Patents have long been assumed to provide firms with competitive advantage, but longitudinal results suggest that some types of patent content provide more enduring advantage than others do. The duration of advantage appeared to wane with time in the highly-dynamic U.S. communications-services industry during a period when technological changes occurred rapidly within it (1998–2012). Results suggest patents integrating technology streams that were different from the technologies of focal-patents’ grants contributed more to sustaining firms’ profit margins during this period than did focal patents that exploited extant technological knowledge. We found that firms who continually pushed their organization’s knowledge envelope outward to incorporate more unknown technologies sustained higher profit margins for a longer duration of time than did firms whose patented inventions were predominantly incremental — even within difficult settings where competition grew so intense that firms’ average operating margins were deteriorating.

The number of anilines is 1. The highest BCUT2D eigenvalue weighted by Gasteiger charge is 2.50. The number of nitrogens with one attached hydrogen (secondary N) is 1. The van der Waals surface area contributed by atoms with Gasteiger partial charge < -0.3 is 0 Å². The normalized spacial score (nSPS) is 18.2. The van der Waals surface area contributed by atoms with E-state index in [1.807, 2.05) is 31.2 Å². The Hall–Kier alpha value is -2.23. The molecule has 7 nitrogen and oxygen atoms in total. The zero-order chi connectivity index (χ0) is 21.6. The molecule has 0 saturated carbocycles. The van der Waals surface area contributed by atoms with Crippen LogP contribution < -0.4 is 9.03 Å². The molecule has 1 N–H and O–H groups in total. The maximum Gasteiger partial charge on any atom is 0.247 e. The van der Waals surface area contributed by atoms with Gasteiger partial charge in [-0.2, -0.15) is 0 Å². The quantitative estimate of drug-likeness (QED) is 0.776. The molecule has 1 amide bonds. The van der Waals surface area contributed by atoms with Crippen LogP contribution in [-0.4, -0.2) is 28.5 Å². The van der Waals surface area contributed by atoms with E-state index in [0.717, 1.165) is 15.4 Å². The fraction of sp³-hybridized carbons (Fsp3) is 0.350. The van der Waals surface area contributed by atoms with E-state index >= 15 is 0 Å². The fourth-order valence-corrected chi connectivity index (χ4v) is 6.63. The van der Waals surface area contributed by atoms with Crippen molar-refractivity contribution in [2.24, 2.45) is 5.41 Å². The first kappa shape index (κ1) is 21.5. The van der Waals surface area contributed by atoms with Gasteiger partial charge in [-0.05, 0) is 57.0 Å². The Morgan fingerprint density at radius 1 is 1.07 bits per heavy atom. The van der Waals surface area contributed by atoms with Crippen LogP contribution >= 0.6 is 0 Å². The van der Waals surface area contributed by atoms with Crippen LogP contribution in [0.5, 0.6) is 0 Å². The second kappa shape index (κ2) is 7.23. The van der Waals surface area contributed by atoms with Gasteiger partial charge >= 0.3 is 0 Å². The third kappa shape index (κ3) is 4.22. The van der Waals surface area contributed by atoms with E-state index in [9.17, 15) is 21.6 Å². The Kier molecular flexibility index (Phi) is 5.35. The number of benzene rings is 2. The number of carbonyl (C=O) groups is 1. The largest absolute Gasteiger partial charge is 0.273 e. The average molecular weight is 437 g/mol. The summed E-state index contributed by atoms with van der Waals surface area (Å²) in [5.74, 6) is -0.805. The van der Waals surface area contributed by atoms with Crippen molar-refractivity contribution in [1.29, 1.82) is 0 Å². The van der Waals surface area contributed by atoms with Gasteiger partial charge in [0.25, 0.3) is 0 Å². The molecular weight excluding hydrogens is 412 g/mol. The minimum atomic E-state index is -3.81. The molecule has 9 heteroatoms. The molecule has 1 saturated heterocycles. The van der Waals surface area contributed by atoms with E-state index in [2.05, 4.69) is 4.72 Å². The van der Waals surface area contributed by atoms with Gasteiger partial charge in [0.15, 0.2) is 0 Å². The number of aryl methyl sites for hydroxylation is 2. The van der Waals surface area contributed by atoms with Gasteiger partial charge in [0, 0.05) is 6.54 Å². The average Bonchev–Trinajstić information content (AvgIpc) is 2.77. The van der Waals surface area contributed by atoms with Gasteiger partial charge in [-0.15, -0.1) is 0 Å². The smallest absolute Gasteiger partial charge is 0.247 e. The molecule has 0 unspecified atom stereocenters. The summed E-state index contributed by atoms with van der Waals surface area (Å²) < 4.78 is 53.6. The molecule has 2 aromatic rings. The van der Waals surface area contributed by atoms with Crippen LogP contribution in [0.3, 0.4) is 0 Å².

Harrigan, Kathryn, and Maria Chiara DiGuardo. "Sustainability of Patent-based Competitive Advantage in the Communications Services Industry." Journal of Technology Transfer (forthcoming).
Each author name for a Columbia Business School faculty member is linked to a faculty research page, which lists additional publications by that faculty member.
Each topic is linked to an index of publications on that topic.